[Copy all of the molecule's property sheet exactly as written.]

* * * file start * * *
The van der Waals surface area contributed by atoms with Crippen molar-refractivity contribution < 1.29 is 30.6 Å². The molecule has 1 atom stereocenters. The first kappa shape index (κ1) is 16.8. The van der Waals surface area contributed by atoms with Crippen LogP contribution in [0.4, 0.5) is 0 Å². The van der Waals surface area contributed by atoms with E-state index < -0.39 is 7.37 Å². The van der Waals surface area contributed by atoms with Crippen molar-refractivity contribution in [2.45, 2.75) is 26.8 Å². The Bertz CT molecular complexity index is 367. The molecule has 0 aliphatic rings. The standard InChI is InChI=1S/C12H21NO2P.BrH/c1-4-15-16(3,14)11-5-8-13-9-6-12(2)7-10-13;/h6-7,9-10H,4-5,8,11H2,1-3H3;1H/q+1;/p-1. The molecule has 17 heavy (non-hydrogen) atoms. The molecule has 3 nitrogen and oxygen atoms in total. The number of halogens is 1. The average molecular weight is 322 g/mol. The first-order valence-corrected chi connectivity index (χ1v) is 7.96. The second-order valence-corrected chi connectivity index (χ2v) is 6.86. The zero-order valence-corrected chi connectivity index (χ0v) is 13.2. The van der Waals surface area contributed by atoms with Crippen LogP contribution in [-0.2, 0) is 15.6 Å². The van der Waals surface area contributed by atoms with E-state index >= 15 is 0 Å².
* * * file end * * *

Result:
The van der Waals surface area contributed by atoms with Crippen molar-refractivity contribution < 1.29 is 30.6 Å². The molecule has 1 atom stereocenters. The first kappa shape index (κ1) is 16.8. The van der Waals surface area contributed by atoms with Crippen LogP contribution in [0.4, 0.5) is 0 Å². The van der Waals surface area contributed by atoms with E-state index < -0.39 is 7.37 Å². The van der Waals surface area contributed by atoms with Crippen molar-refractivity contribution in [2.45, 2.75) is 26.8 Å². The Bertz CT molecular complexity index is 367. The molecule has 0 aliphatic rings. The standard InChI is InChI=1S/C12H21NO2P.BrH/c1-4-15-16(3,14)11-5-8-13-9-6-12(2)7-10-13;/h6-7,9-10H,4-5,8,11H2,1-3H3;1H/q+1;/p-1. The molecule has 17 heavy (non-hydrogen) atoms. The molecule has 3 nitrogen and oxygen atoms in total. The number of halogens is 1. The average molecular weight is 322 g/mol. The first-order valence-corrected chi connectivity index (χ1v) is 7.96. The second-order valence-corrected chi connectivity index (χ2v) is 6.86. The zero-order valence-corrected chi connectivity index (χ0v) is 13.2. The van der Waals surface area contributed by atoms with Crippen LogP contribution in [-0.2, 0) is 15.6 Å². The van der Waals surface area contributed by atoms with E-state index >= 15 is 0 Å².